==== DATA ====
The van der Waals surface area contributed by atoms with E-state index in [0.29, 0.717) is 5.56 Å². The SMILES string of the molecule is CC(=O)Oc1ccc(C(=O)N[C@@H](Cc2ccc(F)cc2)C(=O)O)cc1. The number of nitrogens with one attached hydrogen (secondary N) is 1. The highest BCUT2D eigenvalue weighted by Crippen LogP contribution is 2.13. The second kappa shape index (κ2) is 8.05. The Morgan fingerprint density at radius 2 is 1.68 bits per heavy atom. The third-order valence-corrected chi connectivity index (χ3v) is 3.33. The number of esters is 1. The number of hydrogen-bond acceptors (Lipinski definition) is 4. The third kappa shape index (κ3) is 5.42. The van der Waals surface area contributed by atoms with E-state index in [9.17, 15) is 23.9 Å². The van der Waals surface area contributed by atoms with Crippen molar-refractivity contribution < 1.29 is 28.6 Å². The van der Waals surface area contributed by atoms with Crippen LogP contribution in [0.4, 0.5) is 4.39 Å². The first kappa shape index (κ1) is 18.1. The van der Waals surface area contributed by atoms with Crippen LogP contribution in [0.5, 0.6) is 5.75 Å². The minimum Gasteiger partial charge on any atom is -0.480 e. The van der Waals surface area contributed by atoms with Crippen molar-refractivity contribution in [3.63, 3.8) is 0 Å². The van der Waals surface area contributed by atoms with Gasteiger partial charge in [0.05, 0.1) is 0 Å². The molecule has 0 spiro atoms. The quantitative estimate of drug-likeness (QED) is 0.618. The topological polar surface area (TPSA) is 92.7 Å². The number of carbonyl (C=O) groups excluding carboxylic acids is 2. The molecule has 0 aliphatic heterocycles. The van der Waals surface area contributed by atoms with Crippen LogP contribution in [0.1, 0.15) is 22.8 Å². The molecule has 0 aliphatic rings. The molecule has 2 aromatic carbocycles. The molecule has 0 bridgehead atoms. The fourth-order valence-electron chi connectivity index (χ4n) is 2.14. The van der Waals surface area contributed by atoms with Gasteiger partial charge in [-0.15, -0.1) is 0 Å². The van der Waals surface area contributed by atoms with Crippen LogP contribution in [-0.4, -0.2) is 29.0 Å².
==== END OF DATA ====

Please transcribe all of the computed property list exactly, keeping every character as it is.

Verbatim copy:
The van der Waals surface area contributed by atoms with E-state index in [0.29, 0.717) is 5.56 Å². The SMILES string of the molecule is CC(=O)Oc1ccc(C(=O)N[C@@H](Cc2ccc(F)cc2)C(=O)O)cc1. The number of nitrogens with one attached hydrogen (secondary N) is 1. The highest BCUT2D eigenvalue weighted by Crippen LogP contribution is 2.13. The second kappa shape index (κ2) is 8.05. The Morgan fingerprint density at radius 2 is 1.68 bits per heavy atom. The third-order valence-corrected chi connectivity index (χ3v) is 3.33. The number of esters is 1. The number of hydrogen-bond acceptors (Lipinski definition) is 4. The third kappa shape index (κ3) is 5.42. The van der Waals surface area contributed by atoms with E-state index in [9.17, 15) is 23.9 Å². The van der Waals surface area contributed by atoms with Crippen molar-refractivity contribution < 1.29 is 28.6 Å². The van der Waals surface area contributed by atoms with Crippen LogP contribution in [0.4, 0.5) is 4.39 Å². The first kappa shape index (κ1) is 18.1. The van der Waals surface area contributed by atoms with Crippen LogP contribution in [0.5, 0.6) is 5.75 Å². The minimum Gasteiger partial charge on any atom is -0.480 e. The van der Waals surface area contributed by atoms with Crippen molar-refractivity contribution in [3.63, 3.8) is 0 Å². The van der Waals surface area contributed by atoms with Gasteiger partial charge in [0.05, 0.1) is 0 Å². The molecule has 0 spiro atoms. The quantitative estimate of drug-likeness (QED) is 0.618. The topological polar surface area (TPSA) is 92.7 Å². The number of carbonyl (C=O) groups excluding carboxylic acids is 2. The molecule has 0 aliphatic heterocycles. The van der Waals surface area contributed by atoms with Crippen LogP contribution in [0.1, 0.15) is 22.8 Å². The molecule has 0 aliphatic rings. The molecule has 2 aromatic carbocycles. The molecule has 0 bridgehead atoms. The fourth-order valence-electron chi connectivity index (χ4n) is 2.14. The van der Waals surface area contributed by atoms with Gasteiger partial charge in [-0.15, -0.1) is 0 Å². The van der Waals surface area contributed by atoms with Crippen LogP contribution in [-0.4, -0.2) is 29.0 Å².